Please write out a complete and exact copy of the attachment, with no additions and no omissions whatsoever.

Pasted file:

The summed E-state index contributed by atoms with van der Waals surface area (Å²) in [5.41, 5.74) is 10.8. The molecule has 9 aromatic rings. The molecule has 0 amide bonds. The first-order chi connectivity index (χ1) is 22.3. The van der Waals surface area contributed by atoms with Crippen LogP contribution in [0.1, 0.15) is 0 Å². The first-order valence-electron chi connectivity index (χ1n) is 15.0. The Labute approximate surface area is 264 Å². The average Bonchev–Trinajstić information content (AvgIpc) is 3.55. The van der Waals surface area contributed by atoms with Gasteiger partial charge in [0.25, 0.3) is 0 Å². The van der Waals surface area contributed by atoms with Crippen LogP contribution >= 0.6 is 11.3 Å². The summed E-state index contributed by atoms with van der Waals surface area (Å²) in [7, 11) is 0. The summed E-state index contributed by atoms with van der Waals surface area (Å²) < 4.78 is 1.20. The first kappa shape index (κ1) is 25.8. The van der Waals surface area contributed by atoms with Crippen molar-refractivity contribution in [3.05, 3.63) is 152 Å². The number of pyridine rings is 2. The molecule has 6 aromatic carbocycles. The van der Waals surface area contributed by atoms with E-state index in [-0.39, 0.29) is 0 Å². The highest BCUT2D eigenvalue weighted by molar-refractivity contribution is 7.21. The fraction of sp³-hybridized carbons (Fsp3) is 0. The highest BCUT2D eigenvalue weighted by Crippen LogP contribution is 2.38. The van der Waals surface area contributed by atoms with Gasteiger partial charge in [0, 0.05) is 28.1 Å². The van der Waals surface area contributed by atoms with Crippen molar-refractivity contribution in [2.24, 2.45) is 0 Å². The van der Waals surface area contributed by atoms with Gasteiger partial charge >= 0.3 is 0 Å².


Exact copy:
The summed E-state index contributed by atoms with van der Waals surface area (Å²) in [5.41, 5.74) is 10.8. The molecule has 9 aromatic rings. The molecule has 0 amide bonds. The first-order chi connectivity index (χ1) is 22.3. The van der Waals surface area contributed by atoms with Crippen LogP contribution in [0.1, 0.15) is 0 Å². The first-order valence-electron chi connectivity index (χ1n) is 15.0. The Labute approximate surface area is 264 Å². The average Bonchev–Trinajstić information content (AvgIpc) is 3.55. The van der Waals surface area contributed by atoms with Gasteiger partial charge in [0.25, 0.3) is 0 Å². The van der Waals surface area contributed by atoms with Crippen LogP contribution >= 0.6 is 11.3 Å². The summed E-state index contributed by atoms with van der Waals surface area (Å²) in [7, 11) is 0. The summed E-state index contributed by atoms with van der Waals surface area (Å²) < 4.78 is 1.20. The first kappa shape index (κ1) is 25.8. The van der Waals surface area contributed by atoms with Crippen molar-refractivity contribution in [3.05, 3.63) is 152 Å². The number of pyridine rings is 2. The molecule has 6 aromatic carbocycles. The van der Waals surface area contributed by atoms with E-state index in [-0.39, 0.29) is 0 Å². The highest BCUT2D eigenvalue weighted by molar-refractivity contribution is 7.21. The fraction of sp³-hybridized carbons (Fsp3) is 0. The highest BCUT2D eigenvalue weighted by Crippen LogP contribution is 2.38. The van der Waals surface area contributed by atoms with Gasteiger partial charge in [0, 0.05) is 28.1 Å². The van der Waals surface area contributed by atoms with Crippen molar-refractivity contribution in [2.24, 2.45) is 0 Å². The van der Waals surface area contributed by atoms with Gasteiger partial charge >= 0.3 is 0 Å².